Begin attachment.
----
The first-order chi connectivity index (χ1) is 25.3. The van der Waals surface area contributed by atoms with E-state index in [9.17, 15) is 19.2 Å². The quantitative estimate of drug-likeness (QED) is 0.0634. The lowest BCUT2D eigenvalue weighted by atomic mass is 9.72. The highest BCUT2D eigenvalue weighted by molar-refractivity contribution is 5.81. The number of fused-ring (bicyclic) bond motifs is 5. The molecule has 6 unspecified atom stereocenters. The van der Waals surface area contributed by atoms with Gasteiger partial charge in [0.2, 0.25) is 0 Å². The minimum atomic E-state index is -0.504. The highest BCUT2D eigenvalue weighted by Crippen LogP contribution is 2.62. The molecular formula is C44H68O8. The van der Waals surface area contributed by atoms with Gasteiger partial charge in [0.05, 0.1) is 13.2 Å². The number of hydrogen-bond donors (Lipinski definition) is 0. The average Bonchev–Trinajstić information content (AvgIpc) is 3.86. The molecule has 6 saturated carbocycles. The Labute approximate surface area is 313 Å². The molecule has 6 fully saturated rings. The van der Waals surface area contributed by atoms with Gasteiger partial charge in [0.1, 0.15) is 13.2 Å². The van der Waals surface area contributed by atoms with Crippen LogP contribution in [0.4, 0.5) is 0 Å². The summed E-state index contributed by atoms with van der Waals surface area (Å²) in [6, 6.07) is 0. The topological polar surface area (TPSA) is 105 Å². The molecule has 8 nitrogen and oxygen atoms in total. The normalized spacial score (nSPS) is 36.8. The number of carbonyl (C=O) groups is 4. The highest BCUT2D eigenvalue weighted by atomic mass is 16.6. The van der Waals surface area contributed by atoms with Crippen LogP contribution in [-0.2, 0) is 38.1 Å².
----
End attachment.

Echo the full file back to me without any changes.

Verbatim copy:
The first-order chi connectivity index (χ1) is 25.3. The van der Waals surface area contributed by atoms with E-state index in [9.17, 15) is 19.2 Å². The quantitative estimate of drug-likeness (QED) is 0.0634. The lowest BCUT2D eigenvalue weighted by atomic mass is 9.72. The highest BCUT2D eigenvalue weighted by molar-refractivity contribution is 5.81. The number of fused-ring (bicyclic) bond motifs is 5. The molecule has 6 unspecified atom stereocenters. The van der Waals surface area contributed by atoms with Gasteiger partial charge in [0.2, 0.25) is 0 Å². The minimum atomic E-state index is -0.504. The highest BCUT2D eigenvalue weighted by Crippen LogP contribution is 2.62. The molecular formula is C44H68O8. The van der Waals surface area contributed by atoms with Gasteiger partial charge in [0.05, 0.1) is 13.2 Å². The number of hydrogen-bond donors (Lipinski definition) is 0. The average Bonchev–Trinajstić information content (AvgIpc) is 3.86. The molecule has 6 saturated carbocycles. The Labute approximate surface area is 313 Å². The molecule has 6 fully saturated rings. The van der Waals surface area contributed by atoms with Gasteiger partial charge in [0.1, 0.15) is 13.2 Å². The van der Waals surface area contributed by atoms with Crippen LogP contribution in [0.4, 0.5) is 0 Å². The summed E-state index contributed by atoms with van der Waals surface area (Å²) in [6, 6.07) is 0. The topological polar surface area (TPSA) is 105 Å². The molecule has 8 nitrogen and oxygen atoms in total. The normalized spacial score (nSPS) is 36.8. The number of carbonyl (C=O) groups is 4. The highest BCUT2D eigenvalue weighted by atomic mass is 16.6. The van der Waals surface area contributed by atoms with Crippen LogP contribution in [-0.2, 0) is 38.1 Å².